On Twitter recently, COVID realists were supporting and cheering the public acknowledgement of vaccine risks in the young by Ontario’s Chief Medical Officer of Health Dr. Kieran Moore.
“We know there is a risk, a very small risk—1-in-5,000—that may get myocarditis,” Moore said at a news conference on July 13.
A range of politicians and "medical experts" have exhorted the public to get the fourth dose. Toronto’s Medical Officer of Health Dr. Eileen de Villa recommends everyone eligible should get the latest immunization.
"Keeping up to date with your immunization is the best way to ensure you, your loved ones, and your community are protected from the virus and its variants,” she said. “While the third dose provides good protection of COVID-19, the fourth dose provides even better protection."
"After seven months, vaccinated people in their 50s and 60s had a 68 percent higher risk of being hospitalized for COVID compared to the unvaccinated. They had a 41 percent higher risk of needing intensive care,” he wrote of the researchers’ findings.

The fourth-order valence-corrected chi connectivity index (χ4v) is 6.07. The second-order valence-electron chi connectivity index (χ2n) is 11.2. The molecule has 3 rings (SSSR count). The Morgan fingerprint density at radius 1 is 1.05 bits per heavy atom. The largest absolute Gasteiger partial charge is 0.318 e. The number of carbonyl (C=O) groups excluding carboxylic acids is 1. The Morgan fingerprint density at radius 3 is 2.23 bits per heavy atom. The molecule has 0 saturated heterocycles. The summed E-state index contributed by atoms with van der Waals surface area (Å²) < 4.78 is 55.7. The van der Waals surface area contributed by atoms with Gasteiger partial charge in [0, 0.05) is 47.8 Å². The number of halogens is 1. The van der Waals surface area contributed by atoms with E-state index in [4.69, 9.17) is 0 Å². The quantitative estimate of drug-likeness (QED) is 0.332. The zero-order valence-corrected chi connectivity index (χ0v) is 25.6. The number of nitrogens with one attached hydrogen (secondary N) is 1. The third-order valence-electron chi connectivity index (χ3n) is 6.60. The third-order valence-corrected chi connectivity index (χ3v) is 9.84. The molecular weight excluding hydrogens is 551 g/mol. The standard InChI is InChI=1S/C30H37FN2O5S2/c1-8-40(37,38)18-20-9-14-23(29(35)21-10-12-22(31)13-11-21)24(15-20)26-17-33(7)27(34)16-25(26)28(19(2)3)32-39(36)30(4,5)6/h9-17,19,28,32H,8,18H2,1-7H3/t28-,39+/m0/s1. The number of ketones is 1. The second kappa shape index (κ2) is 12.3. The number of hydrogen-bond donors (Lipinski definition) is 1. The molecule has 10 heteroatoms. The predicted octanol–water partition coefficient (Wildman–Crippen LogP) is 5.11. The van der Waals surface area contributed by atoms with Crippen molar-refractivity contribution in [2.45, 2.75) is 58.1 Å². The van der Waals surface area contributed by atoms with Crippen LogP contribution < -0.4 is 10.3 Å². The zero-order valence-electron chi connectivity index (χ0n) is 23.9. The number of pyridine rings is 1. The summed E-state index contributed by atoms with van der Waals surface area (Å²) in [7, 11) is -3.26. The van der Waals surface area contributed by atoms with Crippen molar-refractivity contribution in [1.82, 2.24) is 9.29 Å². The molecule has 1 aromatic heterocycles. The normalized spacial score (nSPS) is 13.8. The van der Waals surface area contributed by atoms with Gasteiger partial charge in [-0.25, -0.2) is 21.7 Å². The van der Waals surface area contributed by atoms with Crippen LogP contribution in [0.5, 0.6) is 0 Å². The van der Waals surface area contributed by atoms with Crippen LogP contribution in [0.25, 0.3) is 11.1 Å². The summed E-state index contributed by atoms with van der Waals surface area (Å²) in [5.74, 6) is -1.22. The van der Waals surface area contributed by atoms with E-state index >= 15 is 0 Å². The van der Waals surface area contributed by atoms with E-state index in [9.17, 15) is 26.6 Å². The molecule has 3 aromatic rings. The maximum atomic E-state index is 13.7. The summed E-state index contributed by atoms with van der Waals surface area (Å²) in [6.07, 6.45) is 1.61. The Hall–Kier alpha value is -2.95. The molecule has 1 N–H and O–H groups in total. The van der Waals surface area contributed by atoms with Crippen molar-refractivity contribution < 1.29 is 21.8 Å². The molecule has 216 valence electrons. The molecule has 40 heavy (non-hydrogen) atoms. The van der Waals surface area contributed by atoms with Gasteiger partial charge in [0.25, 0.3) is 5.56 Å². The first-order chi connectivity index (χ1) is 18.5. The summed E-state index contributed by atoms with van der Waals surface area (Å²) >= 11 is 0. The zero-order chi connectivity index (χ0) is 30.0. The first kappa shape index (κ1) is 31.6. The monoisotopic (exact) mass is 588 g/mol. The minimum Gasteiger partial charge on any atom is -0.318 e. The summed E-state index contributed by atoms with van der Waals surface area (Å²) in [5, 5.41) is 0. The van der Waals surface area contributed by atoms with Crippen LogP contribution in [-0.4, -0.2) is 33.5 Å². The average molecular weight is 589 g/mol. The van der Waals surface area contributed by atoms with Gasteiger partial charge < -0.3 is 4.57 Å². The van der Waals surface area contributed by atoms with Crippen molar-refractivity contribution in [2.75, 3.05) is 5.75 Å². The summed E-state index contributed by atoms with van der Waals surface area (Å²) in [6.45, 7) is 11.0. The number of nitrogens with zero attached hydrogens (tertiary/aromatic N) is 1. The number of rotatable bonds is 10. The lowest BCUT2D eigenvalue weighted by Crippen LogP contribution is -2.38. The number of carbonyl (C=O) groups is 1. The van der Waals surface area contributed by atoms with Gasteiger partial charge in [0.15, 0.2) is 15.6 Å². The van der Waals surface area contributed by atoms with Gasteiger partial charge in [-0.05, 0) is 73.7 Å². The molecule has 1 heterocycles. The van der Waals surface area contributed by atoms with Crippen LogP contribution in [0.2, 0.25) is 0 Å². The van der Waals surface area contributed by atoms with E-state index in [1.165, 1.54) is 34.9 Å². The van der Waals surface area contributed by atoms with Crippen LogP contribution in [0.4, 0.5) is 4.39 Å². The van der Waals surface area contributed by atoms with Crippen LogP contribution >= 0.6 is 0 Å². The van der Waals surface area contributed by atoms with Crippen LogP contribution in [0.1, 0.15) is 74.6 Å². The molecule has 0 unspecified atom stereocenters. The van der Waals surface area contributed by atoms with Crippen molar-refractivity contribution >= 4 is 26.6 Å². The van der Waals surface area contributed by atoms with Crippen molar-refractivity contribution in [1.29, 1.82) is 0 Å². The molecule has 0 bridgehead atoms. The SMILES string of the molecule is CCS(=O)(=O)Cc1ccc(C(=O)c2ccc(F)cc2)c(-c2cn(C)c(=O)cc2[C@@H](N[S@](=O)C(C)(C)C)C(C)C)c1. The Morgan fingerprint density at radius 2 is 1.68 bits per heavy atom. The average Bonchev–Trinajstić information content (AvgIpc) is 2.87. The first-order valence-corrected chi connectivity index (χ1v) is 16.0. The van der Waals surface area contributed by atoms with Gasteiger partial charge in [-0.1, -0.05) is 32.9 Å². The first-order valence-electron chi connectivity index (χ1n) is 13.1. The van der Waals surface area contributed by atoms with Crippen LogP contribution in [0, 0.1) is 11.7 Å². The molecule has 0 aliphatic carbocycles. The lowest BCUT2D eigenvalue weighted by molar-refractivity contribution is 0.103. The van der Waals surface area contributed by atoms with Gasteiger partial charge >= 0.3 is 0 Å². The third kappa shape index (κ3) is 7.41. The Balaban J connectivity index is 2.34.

“There was hardly any visible protective effect of the COVID-19 basic vaccination series against hospital and ICU—intensive care—intake,” the researchers wrote, as quoted by Berenson.
Even if such data is anomalous in some respect or ungeneralizable, it suggests that universally recommending more and more booster shots is, at the very least, unwise or experimental.
"All individuals in Ontario aged ≥12 years of age are recommended to receive a first booster dose after completion of a primary COVID-19 vaccine series,” the ministry said on July 14.
What benefit does a healthy 23-year-old man with prior infection and two vaccine doses have to gain from a third jab? Does Dr. Moore have an answer to this question?
Knowledge of the incalculably low risk of COVID-19 in healthy individuals under 30 warranted comprehensive, long-term testing before universal recommendation. Instead, Ontario led the way in locking down the public, masking children, and recommending everyone get a booster with virtually non-existent clinical evidence.